I do not like the .40 caliber. I'm sure there will be plenty of people who disagree with me on this, but since it's my column I get to state my opinion. This opinion is based on two issues with .40 caliber pistols. Keep in mind that an issue is something that is common, you see it a lot, as opposed to a problem, which is normally limited to an individual or particular weapon.

The .40 was developed specifically as a law enforcement caliber by Smith & Wesson and Winchester and as a direct result of the 1986 F.B.I. Miami shootout between agents and two hard criminals, Platt and Matix. Both bad guys were killed, but two agents were killed with five others injured. Basically the F.B.I. was looking for a cartridge that had the performance of the .38 Special +P load that would work with a semi-auto pistol. The .40 is supposedly the ideal blend of bullet size and velocity.

There is no doubt the .40 performs well, but it has a very sharp recoil impulse, which is hard on shooter and pistol alike. The most common issue we see with shooters is related to recoil. With the .40 you must use a good aggressive stance, arm position with isometric tension between the arms, and the proper grip to provide the resistance necessary for the pistol to function properly. Failures to eject, commonly called stovepipes or smokestacks, are more frequent with the .40 than 9mm's and .45's. This is especially true when shooters are working with one hand, during injury drills, or firing using a less than ideal platform, like laying sideways on the ground.

The sharp recoil of the .40 literally beats pistols to death. No, you probably won't see a problem if you only run a few rounds through your pistol a couple times a year. But with heavy shooting sooner or later with the .40 you'll likely see problems develop, and a lot sooner than with a 9mm or .45. A few years ago one area department we train sent several of their officers here for five-day handgun classes. We worked hard and during the class each officer fired approximately five thousand rounds. After the classes the officers' pistols had send their pistols in due to problems with the rails on the slide and frames. They had been beat out. (The pistols were replaced, but they were never given a good reason from the factory why this problem appeared in the first place.)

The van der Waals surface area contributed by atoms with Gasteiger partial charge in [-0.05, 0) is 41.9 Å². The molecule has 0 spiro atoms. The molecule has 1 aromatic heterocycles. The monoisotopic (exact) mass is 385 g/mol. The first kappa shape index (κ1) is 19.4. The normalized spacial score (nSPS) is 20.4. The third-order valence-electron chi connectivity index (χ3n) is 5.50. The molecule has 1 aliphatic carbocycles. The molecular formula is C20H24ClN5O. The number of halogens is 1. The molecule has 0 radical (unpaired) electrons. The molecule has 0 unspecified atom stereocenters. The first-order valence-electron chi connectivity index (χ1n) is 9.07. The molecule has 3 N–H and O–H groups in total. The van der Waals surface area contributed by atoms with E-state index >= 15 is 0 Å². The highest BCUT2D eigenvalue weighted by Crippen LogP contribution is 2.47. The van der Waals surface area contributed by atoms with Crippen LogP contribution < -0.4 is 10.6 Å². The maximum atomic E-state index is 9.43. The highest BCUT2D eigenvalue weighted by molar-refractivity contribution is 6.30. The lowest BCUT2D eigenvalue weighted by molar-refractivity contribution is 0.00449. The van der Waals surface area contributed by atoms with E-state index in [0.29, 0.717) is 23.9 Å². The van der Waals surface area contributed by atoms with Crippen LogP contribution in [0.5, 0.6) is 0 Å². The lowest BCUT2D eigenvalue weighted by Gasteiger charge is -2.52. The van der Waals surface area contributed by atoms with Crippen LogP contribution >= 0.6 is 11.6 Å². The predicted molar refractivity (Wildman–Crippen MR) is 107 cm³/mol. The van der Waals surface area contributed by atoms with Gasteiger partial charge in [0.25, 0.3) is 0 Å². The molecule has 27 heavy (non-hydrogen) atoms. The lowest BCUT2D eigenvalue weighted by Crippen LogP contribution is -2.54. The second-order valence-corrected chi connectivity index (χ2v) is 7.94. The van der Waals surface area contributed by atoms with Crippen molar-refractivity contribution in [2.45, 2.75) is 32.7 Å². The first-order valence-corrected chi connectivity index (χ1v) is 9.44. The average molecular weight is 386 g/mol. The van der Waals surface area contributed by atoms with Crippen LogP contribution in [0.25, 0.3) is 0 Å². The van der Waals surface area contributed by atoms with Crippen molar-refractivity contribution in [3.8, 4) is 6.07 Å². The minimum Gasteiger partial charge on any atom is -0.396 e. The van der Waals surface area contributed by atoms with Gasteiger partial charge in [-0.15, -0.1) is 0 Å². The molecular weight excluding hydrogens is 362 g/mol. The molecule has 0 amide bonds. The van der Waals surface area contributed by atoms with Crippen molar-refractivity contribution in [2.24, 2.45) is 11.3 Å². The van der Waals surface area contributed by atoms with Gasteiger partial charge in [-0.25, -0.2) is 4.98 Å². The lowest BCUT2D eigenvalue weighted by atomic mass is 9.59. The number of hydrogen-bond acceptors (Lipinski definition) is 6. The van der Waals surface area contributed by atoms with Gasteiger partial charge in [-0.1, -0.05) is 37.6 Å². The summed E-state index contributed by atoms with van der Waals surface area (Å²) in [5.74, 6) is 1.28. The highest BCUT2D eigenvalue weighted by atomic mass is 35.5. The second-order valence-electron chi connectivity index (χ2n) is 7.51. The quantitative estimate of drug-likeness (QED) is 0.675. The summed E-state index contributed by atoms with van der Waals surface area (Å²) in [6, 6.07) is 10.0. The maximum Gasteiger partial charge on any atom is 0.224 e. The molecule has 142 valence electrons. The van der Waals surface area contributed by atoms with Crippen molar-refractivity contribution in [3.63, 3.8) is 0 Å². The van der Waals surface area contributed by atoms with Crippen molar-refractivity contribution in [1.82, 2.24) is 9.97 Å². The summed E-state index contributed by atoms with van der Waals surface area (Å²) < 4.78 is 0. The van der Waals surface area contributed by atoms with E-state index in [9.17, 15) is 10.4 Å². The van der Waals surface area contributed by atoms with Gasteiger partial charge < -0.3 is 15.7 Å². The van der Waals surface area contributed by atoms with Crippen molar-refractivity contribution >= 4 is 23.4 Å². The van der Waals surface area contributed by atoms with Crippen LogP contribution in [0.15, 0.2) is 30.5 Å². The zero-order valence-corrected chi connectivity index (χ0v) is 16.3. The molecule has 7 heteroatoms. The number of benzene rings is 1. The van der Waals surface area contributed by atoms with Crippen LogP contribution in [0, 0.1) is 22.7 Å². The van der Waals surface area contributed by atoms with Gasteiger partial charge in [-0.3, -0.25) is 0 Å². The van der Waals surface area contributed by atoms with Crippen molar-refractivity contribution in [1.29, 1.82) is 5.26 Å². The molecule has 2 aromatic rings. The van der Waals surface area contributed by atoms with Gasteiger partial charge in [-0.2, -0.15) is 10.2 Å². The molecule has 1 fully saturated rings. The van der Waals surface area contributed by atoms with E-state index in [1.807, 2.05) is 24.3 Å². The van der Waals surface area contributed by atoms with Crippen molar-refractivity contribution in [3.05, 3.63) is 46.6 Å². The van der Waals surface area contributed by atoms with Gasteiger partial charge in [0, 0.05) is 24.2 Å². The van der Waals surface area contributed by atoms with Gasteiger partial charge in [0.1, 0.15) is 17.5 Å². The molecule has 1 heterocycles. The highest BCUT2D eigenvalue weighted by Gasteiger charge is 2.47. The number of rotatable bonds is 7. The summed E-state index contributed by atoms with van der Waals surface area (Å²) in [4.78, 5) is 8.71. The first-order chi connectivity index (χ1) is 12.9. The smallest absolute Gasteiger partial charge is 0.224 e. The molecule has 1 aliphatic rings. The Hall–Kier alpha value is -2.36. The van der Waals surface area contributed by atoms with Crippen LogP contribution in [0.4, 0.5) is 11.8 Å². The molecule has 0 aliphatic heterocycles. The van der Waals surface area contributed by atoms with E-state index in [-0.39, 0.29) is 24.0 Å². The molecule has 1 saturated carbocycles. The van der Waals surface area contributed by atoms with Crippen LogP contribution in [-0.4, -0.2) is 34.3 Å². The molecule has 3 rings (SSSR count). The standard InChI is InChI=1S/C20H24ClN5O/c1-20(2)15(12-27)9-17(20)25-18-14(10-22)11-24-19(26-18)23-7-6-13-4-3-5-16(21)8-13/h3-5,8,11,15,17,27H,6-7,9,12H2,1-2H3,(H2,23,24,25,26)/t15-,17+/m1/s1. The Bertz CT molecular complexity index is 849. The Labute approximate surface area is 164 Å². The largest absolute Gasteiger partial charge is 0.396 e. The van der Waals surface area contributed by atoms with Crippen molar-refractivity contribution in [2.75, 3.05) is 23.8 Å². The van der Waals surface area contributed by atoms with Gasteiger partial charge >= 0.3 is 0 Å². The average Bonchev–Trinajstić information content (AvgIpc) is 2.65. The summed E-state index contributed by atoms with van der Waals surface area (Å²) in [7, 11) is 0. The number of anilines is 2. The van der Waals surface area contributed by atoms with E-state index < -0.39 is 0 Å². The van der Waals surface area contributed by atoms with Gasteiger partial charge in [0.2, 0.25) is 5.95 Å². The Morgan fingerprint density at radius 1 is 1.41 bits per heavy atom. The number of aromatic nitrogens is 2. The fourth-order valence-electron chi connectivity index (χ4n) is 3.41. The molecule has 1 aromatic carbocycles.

The recoil also presents a problem with individual shooters who come to fear the snap of the .40 and begin anticipating the recoil, which of course drastically affects their accuracy. You can take the same shooter, give them a 9mm or .45, and their accuracy improves. I know recoil shouldn't be an issue, but with most shooters it is so we might as well go ahead and acknowledge it. Several departments I deal with have switched from .40 caliber pistols to .45acp weapons with a noticeable increase in their qualification scores.

When new shooters me what they should get my immediate answer is a 9mm. And, as we know, it's a lot more about where you put the bullets as opposed to how big or fast they are moving. Get a pistol that works for you, plenty of ammo, and practice the fundamentals until you can perform them under any conditions.

Tiger McKee is director of Shootrite Firearms Academy, located in northern Alabama. He is the author of "The Book of Two Guns," writes for several firearms/tactical publications, is an adjunct instructor with the F.B.I. and designer of the Shootrite Katana. (256) 582-4777 www.shootrite.org
 

jasons

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So he doesn't like it because it's too powerful? Maybe he should switch to a .380 so his limp little wrists don't get so sore.
 
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What kind of jacked up guns failed after 5k rounds of .40? That's kind of an important detail that the reader may want to know.
 

Boris

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So he doesn't like it because it's too powerful? Maybe he should switch to a .380 so his limp little wrists don't get so sore.
I was reading this article and all I saw is "sharp recoil ...blah blah blah ... sharp recoil" Time to change panties and get a .22. oh, and it's pronounced: foh-tey [laugh]
 
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I want to know the gun model too. I have ~1,500 rounds through my P226 foh-tey, and the only apparent damage is from the lint it collects from carrying it